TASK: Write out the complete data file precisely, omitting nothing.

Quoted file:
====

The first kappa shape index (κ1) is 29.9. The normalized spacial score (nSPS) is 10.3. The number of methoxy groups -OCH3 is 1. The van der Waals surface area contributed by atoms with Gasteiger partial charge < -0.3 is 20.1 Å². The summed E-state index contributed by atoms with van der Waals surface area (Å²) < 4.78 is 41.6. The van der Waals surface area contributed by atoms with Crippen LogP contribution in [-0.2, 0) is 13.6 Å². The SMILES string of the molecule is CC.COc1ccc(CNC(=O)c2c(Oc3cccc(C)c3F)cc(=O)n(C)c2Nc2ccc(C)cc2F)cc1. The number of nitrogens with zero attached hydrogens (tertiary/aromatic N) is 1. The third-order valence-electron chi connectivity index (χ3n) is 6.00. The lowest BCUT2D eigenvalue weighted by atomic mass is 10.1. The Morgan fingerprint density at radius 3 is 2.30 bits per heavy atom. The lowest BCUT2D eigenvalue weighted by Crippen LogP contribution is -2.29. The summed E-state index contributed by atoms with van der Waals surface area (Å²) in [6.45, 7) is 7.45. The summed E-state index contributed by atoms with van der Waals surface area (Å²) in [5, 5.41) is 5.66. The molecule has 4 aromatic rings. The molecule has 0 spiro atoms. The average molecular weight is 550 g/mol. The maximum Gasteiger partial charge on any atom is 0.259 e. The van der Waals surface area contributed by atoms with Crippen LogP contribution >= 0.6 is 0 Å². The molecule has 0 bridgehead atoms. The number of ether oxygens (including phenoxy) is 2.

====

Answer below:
The first kappa shape index (κ1) is 29.9. The normalized spacial score (nSPS) is 10.3. The number of methoxy groups -OCH3 is 1. The van der Waals surface area contributed by atoms with Gasteiger partial charge < -0.3 is 20.1 Å². The summed E-state index contributed by atoms with van der Waals surface area (Å²) < 4.78 is 41.6. The van der Waals surface area contributed by atoms with Crippen LogP contribution in [-0.2, 0) is 13.6 Å². The SMILES string of the molecule is CC.COc1ccc(CNC(=O)c2c(Oc3cccc(C)c3F)cc(=O)n(C)c2Nc2ccc(C)cc2F)cc1. The number of nitrogens with zero attached hydrogens (tertiary/aromatic N) is 1. The third-order valence-electron chi connectivity index (χ3n) is 6.00. The lowest BCUT2D eigenvalue weighted by atomic mass is 10.1. The Morgan fingerprint density at radius 3 is 2.30 bits per heavy atom. The lowest BCUT2D eigenvalue weighted by Crippen LogP contribution is -2.29. The summed E-state index contributed by atoms with van der Waals surface area (Å²) in [6.45, 7) is 7.45. The summed E-state index contributed by atoms with van der Waals surface area (Å²) in [5, 5.41) is 5.66. The molecule has 4 aromatic rings. The molecule has 0 spiro atoms. The average molecular weight is 550 g/mol. The maximum Gasteiger partial charge on any atom is 0.259 e. The van der Waals surface area contributed by atoms with Crippen LogP contribution >= 0.6 is 0 Å². The molecule has 0 bridgehead atoms. The number of ether oxygens (including phenoxy) is 2.